WORRALS FLIES AGAIN
by Captain W. E. Johns
This story was first published in 15 monthly instalments in the "Girl's Own Paper" from October 1942 to December 1943. Although this was in fact the second Worrals book published (in time) as it was published in September 1942, it contained the third Worrals story. The third Worrals book published in October 1942, "Worrals Carries On", contained a story that had been serialised in 12 monthly instalments in the Girl's Own Paper between October 1941 and September 1942 and from the content, it is clear that it was written before “Worrals Flies Again”.
I. WORRALS HAS A VISITOR (Pages 7 - 17)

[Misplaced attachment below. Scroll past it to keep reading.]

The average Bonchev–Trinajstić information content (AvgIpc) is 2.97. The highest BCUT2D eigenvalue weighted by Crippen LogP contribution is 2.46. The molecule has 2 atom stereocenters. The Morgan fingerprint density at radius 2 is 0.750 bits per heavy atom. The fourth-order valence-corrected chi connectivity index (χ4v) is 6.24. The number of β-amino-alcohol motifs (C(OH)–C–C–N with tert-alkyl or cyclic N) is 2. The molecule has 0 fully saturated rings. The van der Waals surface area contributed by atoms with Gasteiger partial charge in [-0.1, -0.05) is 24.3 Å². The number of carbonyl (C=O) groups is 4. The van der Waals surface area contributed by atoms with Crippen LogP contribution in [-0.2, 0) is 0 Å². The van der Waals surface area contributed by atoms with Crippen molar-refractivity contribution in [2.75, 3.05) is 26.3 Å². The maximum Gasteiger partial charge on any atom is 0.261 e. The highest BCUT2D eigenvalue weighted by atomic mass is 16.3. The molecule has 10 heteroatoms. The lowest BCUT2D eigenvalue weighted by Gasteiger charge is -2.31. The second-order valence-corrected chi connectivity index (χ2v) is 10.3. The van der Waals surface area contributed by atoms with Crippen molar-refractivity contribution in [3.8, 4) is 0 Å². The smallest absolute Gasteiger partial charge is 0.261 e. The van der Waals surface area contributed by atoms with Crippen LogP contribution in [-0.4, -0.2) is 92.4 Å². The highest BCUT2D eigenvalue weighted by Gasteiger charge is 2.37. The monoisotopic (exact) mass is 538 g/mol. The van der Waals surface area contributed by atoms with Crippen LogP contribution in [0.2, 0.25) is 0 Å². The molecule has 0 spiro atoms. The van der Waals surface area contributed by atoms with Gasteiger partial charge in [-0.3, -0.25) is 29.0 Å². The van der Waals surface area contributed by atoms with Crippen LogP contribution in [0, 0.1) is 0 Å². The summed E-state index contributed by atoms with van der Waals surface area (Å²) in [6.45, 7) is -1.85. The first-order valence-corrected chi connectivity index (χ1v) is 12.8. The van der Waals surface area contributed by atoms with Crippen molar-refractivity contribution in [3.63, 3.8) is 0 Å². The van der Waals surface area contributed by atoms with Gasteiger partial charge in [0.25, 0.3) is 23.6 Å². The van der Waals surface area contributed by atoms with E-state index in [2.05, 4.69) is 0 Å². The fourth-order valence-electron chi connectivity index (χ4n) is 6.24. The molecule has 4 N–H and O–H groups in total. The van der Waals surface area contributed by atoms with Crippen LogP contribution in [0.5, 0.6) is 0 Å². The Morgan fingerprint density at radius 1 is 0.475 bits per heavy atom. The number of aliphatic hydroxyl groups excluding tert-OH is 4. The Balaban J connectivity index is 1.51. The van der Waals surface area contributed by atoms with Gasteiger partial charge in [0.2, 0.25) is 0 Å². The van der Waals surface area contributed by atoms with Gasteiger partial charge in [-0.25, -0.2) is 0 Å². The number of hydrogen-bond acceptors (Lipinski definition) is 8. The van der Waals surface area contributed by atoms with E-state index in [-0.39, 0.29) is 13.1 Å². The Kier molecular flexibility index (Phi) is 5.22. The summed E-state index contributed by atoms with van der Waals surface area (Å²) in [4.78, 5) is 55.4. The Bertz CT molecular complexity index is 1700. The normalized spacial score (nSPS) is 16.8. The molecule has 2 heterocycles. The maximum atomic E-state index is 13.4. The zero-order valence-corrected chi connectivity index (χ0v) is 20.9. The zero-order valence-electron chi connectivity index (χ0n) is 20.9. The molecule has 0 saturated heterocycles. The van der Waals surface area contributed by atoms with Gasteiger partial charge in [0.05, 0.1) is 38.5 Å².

Flight-Officer Joan Worralson, W.A.A.F., better known to her friends as "Worrals" is complaining to her best friend, Section-Officer "Frecks" Lovell (Johns doesn't tell us that her first name is 'Betty'), about the boring routine of drill. They are then summoned to meet their Commanding Officer, Squadron-Leader McNavish, who is, in fact, waiting outside their hut. There is a man from the "Intelligence people from the Ministry" who wants to see Worrals. The C.O.'s advice is "Mebbe I shouldna say it, but a wise soldier never volunteers for anything. He gets nothing if things go right, and all the kicks if they go wrong." Worrals goes with the C.O. to meet the officer who is Squadron-Leader Marcus Yorke. He says to Worrals "Don't think that the useful work which you have done for the Intelligence Branch has not been noticed by the Higher Command". Yorke has in mind a scheme. Information from friends in occupied countries needs to be bought home with the least possible loss of time. Radio can he overheard and tracked down in time. Visual signalling can be defeated by fog. They have come up with a scheme whereby an aeroplane will be kept at the Chateau Delarose, a mile back from the River Loire, between Tours and Blois in France. The Chateau is owned by the Count de la Rose whose son is fighting with the Free French. The plane to be used is a 'Merton Midget' with foldable wings and the plan is for it to be hidden in the Chateau's cellars. Flights home will only be made at night. The Chateau is in a state of disrepair and is only occupied by the custodian, an old man named Alphonse Mundier, his wife Louise and a son named Lucien, who is "not quite right in the head". Worrals frowned. "You mean he's a lunatic? I don't mind Nazis, but I draw the line at having a half-wit around". Worrals is shown a photograph of a man, the head of the Gestapo in occupied France called Wilhelm von Brandisch. She is told he has a dry, rasping cough, due to a chest complaint and she will have to beware if he is around. Worrals asks to be allowed to take her friend Frecks. "She is absolutely reliable, and also happens to be a pilot. There ought to be a reserve pilot in case anything happened to me". Yorke agrees subject to confirmation by the Higher Command. Worrals agrees to go that night. Worrals returns to Frecks and tells her they are off to France.